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Representative Trials Appeals Charges Dismissed or Reduced Sentencing Successes


Prior success does not guarantee any future result, and Anthony W. Hill makes no promises or guarantees about the outcome of your case. Initials have been used to protect the clients’ privacy.

Representative Trials:

United States v. R.S. (Jury): Assisted in trial of client convicted of federal mail fraud after a lengthy federal trial in the Northern District of Illinois, based on alleged exchange of city jobs for political work. Appeal pending.

People v. M.C. (Jury): Client charged with felony DUI and felony leaving the scene of an accident with injuries, based on allegation that client was driving while intoxicated with a blood alcohol content of .20 and struck an eight year old child who was playing in the street. After a jury trial, the client was found not guilty of DUI, but guilty of leaving the scene of an accident. The leaving the scene conviction was later reversed on appeal. See 919 So.2d 592 (3rd Dist. 2006).

People v. A.C. (Jury): Client charged with battery of peace officer based after a confrontation that began when she stood in her home’s doorway to prevent the police officers’ warrantless entry to the house. After a mistrial caused by a hung jury, client accepted reduced plea.

People v. B.L. (Bench): Client charged with battery after an extended fist fight with a neighbor. Client testified that she was acting in self defense, and court acquitted her.

People v. C.A. (Jury): Teacher stopped for speeding while driving home after having a couple of drinks with co-workers and charged with DUI after failing Field Sobriety Tests (FSTs). After an extensive investigation, several defense witnesses were located and subsequently testified at trial. Client was found not guilty.

People v. R.B. (Jury): Client charged with Aggravated Battery of a Peace Officer based on struggle with police during his arrest for trespassing. Several glaring discrepancies between two police officer witnesses’ versions of the events exposed at trial and jury found client not guilty.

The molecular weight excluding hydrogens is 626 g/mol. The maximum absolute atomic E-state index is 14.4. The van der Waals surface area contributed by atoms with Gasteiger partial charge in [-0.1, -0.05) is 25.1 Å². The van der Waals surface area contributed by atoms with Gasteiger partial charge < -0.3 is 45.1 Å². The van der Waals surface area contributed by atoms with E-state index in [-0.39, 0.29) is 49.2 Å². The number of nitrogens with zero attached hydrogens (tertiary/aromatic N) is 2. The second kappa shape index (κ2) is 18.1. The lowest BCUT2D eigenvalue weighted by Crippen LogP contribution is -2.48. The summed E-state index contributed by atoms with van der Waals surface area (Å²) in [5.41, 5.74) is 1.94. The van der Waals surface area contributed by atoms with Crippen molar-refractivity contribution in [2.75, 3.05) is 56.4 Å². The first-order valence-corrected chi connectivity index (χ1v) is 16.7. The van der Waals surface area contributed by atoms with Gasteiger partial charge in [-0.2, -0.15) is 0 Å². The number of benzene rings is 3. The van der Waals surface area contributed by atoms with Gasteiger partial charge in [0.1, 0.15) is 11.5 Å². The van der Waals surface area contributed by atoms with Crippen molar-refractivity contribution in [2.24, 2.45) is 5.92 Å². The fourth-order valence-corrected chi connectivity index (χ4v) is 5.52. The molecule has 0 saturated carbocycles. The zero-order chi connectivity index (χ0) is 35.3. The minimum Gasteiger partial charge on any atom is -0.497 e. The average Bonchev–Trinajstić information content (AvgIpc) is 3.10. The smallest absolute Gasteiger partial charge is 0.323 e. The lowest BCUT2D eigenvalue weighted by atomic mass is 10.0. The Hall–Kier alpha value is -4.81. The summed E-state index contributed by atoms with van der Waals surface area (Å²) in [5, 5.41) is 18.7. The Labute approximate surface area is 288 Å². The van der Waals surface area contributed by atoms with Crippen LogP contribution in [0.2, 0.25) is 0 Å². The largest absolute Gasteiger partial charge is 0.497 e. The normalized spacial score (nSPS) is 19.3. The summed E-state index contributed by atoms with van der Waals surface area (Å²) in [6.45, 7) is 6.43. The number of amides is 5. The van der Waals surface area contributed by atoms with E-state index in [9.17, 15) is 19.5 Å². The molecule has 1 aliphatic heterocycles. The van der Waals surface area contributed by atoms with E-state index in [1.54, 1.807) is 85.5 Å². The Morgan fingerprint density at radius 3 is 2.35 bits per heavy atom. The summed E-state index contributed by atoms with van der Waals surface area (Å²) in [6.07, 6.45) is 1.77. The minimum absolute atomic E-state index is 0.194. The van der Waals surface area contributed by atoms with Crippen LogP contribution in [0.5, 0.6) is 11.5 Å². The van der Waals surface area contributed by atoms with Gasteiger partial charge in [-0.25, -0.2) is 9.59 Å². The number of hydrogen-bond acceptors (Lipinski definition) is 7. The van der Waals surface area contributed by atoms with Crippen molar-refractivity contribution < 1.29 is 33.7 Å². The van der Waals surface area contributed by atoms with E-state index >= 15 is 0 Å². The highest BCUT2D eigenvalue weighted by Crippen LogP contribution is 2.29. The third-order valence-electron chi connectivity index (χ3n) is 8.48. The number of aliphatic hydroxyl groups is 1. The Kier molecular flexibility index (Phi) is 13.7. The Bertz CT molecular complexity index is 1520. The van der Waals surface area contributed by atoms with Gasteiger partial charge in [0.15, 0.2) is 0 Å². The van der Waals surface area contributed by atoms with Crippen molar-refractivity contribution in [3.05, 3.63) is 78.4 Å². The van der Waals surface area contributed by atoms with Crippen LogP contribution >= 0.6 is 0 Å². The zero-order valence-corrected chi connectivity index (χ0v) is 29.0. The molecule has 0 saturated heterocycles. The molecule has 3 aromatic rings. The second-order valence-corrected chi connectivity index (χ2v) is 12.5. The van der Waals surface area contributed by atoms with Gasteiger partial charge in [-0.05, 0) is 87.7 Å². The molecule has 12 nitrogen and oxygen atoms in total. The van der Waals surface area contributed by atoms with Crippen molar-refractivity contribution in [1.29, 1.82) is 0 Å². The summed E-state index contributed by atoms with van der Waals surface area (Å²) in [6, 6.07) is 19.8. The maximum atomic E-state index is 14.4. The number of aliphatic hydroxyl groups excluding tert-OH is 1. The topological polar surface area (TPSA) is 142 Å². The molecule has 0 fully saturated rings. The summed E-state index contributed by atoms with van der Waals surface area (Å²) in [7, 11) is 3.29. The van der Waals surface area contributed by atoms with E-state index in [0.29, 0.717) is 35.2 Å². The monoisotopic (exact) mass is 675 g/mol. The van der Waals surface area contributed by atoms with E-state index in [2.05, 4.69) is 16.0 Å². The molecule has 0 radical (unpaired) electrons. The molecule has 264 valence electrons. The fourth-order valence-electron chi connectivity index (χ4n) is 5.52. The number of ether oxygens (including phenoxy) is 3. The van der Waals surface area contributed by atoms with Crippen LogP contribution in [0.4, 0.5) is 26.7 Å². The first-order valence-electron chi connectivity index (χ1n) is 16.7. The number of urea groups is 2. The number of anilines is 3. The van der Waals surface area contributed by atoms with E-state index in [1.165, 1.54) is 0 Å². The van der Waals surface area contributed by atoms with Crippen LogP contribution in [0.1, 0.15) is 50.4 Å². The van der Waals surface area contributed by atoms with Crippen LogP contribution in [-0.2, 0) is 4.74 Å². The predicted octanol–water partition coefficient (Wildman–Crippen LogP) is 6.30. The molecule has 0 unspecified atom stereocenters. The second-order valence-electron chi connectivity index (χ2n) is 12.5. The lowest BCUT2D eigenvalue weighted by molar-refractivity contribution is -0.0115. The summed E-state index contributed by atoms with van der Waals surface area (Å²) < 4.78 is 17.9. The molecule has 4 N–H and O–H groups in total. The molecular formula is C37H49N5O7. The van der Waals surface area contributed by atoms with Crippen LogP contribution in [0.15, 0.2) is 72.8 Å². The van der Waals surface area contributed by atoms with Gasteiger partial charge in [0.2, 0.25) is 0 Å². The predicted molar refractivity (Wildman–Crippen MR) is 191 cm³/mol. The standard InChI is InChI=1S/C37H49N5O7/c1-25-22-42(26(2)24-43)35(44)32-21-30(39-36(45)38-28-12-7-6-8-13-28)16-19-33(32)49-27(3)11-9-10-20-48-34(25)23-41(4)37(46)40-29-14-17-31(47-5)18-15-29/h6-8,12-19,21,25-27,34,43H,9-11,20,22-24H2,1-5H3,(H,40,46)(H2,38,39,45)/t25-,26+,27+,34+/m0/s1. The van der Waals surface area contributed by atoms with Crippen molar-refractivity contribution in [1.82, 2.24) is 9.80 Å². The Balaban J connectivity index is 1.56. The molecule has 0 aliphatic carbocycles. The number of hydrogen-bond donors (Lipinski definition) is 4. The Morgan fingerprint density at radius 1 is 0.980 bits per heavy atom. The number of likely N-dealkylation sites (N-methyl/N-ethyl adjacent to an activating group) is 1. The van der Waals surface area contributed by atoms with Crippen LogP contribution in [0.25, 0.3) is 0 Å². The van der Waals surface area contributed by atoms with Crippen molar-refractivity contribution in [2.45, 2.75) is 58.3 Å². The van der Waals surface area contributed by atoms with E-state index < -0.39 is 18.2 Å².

People v. R.G. (Jury): Client stopped by police for speeding and allegedly swerving through traffic after being out all night at various dance clubs and arrested for DUI based on failed FSTs. Client and girlfriend testified about his alcohol consumption and state of intoxication, and produced receipts to support their testimony. Jury found client not guilty.

People v. R.J. (Jury): Client facing sentence of fifteen years to life for possession of a firearm by a career criminal. Arresting officer testified that he saw client standing with a group of people with a gun in his hand, that client ran and threw gun on rooftop where it was later recovered. Investigation revealed history of filing a false police report by the officer. Other officers on the scene failed to corroborate arresting officer’s testimony in any detail and client found not guilty.

People v. D.L. (Bench): Client, charged with robbery and battery, allegedly beat up victim and took his wallet. Victim’s identification of client contested, based in part on racial bias, and court found client not guilty.

Representative Appeals:

In re M.W., 314 Ill. App. 3d 64, 731 N.E.2d 358 (1st Dist. 2000) Client’s statement was suppressed by the trial court based on Miranda violation, and the State appealed. On appeal, the trial court’s decision to exclude client’s confession was affirmed and the case was dismissed.